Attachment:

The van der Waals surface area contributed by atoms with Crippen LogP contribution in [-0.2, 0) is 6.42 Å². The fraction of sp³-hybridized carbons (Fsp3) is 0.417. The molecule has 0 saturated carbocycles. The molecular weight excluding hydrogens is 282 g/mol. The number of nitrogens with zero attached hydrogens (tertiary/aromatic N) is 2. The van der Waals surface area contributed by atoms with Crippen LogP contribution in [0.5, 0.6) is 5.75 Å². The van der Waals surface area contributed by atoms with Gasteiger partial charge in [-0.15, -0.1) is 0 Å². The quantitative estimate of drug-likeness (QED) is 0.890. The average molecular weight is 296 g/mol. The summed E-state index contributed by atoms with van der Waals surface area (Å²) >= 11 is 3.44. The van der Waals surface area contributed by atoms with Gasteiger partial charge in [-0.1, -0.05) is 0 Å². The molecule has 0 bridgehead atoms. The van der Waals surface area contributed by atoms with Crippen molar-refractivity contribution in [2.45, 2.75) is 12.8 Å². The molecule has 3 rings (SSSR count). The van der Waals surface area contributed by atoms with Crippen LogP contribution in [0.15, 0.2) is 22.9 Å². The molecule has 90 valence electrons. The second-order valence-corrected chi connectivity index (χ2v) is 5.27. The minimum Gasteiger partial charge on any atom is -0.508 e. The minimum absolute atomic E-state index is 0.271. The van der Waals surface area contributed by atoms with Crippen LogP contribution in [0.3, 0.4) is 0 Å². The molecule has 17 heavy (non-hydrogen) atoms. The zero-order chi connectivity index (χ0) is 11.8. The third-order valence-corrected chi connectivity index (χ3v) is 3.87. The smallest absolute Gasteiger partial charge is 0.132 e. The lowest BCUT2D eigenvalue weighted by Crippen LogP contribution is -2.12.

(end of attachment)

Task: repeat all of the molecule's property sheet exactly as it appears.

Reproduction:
The van der Waals surface area contributed by atoms with Crippen LogP contribution in [-0.2, 0) is 6.42 Å². The fraction of sp³-hybridized carbons (Fsp3) is 0.417. The molecule has 0 saturated carbocycles. The molecular weight excluding hydrogens is 282 g/mol. The number of nitrogens with zero attached hydrogens (tertiary/aromatic N) is 2. The van der Waals surface area contributed by atoms with Crippen LogP contribution in [0.5, 0.6) is 5.75 Å². The van der Waals surface area contributed by atoms with Gasteiger partial charge in [-0.15, -0.1) is 0 Å². The quantitative estimate of drug-likeness (QED) is 0.890. The average molecular weight is 296 g/mol. The summed E-state index contributed by atoms with van der Waals surface area (Å²) >= 11 is 3.44. The van der Waals surface area contributed by atoms with Gasteiger partial charge in [-0.1, -0.05) is 0 Å². The molecule has 0 bridgehead atoms. The van der Waals surface area contributed by atoms with Crippen molar-refractivity contribution in [2.45, 2.75) is 12.8 Å². The molecule has 3 rings (SSSR count). The van der Waals surface area contributed by atoms with Crippen LogP contribution in [0.15, 0.2) is 22.9 Å². The molecule has 90 valence electrons. The second-order valence-corrected chi connectivity index (χ2v) is 5.27. The minimum Gasteiger partial charge on any atom is -0.508 e. The minimum absolute atomic E-state index is 0.271. The van der Waals surface area contributed by atoms with Crippen LogP contribution in [0.3, 0.4) is 0 Å². The molecule has 17 heavy (non-hydrogen) atoms. The zero-order chi connectivity index (χ0) is 11.8. The third-order valence-corrected chi connectivity index (χ3v) is 3.87. The smallest absolute Gasteiger partial charge is 0.132 e. The lowest BCUT2D eigenvalue weighted by Crippen LogP contribution is -2.12.